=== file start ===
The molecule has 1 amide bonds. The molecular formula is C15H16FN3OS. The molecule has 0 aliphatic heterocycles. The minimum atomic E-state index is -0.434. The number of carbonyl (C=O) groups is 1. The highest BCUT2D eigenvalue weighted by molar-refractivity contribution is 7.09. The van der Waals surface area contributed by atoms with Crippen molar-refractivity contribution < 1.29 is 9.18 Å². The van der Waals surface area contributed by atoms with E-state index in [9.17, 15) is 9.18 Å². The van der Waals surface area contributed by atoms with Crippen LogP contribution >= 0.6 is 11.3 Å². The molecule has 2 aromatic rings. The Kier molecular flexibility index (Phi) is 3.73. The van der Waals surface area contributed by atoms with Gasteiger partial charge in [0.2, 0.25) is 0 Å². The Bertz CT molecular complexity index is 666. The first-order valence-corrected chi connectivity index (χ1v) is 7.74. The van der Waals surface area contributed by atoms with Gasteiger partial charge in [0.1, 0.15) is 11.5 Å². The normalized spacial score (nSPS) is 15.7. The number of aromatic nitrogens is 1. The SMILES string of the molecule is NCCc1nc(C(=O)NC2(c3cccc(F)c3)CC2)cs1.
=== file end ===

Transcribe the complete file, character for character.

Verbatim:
The molecule has 1 amide bonds. The molecular formula is C15H16FN3OS. The molecule has 0 aliphatic heterocycles. The minimum atomic E-state index is -0.434. The number of carbonyl (C=O) groups is 1. The highest BCUT2D eigenvalue weighted by molar-refractivity contribution is 7.09. The van der Waals surface area contributed by atoms with Crippen molar-refractivity contribution < 1.29 is 9.18 Å². The van der Waals surface area contributed by atoms with E-state index in [9.17, 15) is 9.18 Å². The van der Waals surface area contributed by atoms with Crippen LogP contribution >= 0.6 is 11.3 Å². The molecule has 2 aromatic rings. The Kier molecular flexibility index (Phi) is 3.73. The van der Waals surface area contributed by atoms with Gasteiger partial charge in [0.2, 0.25) is 0 Å². The Bertz CT molecular complexity index is 666. The first-order valence-corrected chi connectivity index (χ1v) is 7.74. The van der Waals surface area contributed by atoms with Gasteiger partial charge in [0.1, 0.15) is 11.5 Å². The normalized spacial score (nSPS) is 15.7. The number of aromatic nitrogens is 1. The SMILES string of the molecule is NCCc1nc(C(=O)NC2(c3cccc(F)c3)CC2)cs1.